Sunday, November 26, 2006

Dimming the Sun and Seasonal Affective Disorder

I just wonder if there might be a relationship between the dimming of the sun (see previous post of 11.25.06) and mood state. My wife and I have both noticed that we are more effected by the shortened days of winter and by several consecutive days of rain. Also over the past several years I have heard more people talking about also feeling similarly. I am not saying that everyone is feeling this but for those who are vulnerable to it, it may be a factor.

I have also noticed that it is not simply a question of winter. I remember commenting several times that during the winters when there is a lot of snow that stays on the ground, even if it turns to "freezer frost," that my mood is not influenced by "the winter." This was never a problem for me in my first 60 years - I'm working on my second 60 years now - and when I heard about the "dimming of the sun" phenomenon it occurred to me that there may just be a correlation between the two given the fact that it is a new phenomenon.

You may be wondering why having snow on the ground for longer periods of time may have an impact on mood. Well, it's really simple; the snow will reflect more light and thus will act like a natural antidote to the impact of less light.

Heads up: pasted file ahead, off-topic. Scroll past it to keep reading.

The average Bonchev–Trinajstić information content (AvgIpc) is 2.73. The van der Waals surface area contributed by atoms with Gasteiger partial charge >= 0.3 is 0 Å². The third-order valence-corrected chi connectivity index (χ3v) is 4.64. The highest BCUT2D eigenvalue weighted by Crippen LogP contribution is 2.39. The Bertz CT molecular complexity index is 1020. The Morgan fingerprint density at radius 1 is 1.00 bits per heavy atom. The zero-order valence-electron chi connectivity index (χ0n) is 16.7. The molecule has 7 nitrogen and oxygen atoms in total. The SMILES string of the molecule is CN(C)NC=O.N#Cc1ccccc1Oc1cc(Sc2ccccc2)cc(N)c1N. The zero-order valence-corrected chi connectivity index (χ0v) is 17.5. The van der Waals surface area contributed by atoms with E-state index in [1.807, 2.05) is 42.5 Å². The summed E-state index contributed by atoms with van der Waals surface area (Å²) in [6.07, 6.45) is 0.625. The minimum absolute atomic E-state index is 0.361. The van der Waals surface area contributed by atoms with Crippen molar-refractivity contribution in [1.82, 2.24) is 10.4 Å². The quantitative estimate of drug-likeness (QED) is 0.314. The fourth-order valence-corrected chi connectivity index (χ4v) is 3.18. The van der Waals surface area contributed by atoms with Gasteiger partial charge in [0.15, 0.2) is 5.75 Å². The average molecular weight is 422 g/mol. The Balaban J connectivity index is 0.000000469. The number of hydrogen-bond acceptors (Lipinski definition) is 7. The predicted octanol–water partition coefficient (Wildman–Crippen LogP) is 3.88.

I have also noticed that I am less vulnerable to the winter blues if I "sun" myself. This is one of the exercises recommended nearly 100 years ago by Dr. William Bates. His book: Perfect Eyesight Without Glasses has been of interest to a number of people over the years although it is clearly not part of mainstream thinking. My only reason for mentioning it is because he recommended that people close their eyes and look towards the sun as they gently swing to the left and then to the right with their upper torso and head. It is a very pleasing and relaxing exercise. It also has the effect of letting a considerable amount of sunlight impact on the retina without hurting the eyes - BE SURE TO KEEP YOUR EYELIDS CLOSED. On a bright day my retina is bathed in bright red. It is a very pleasant exercise and I have never felt any discomfort doing this. Remember also that there is no rushing when practising it. Try it, you may find it helpful.

One other thing we have done is to a buy balanced spectrum reading light for our home. It is wonderful to read by and, yes, it reflects more light off the page we are reading.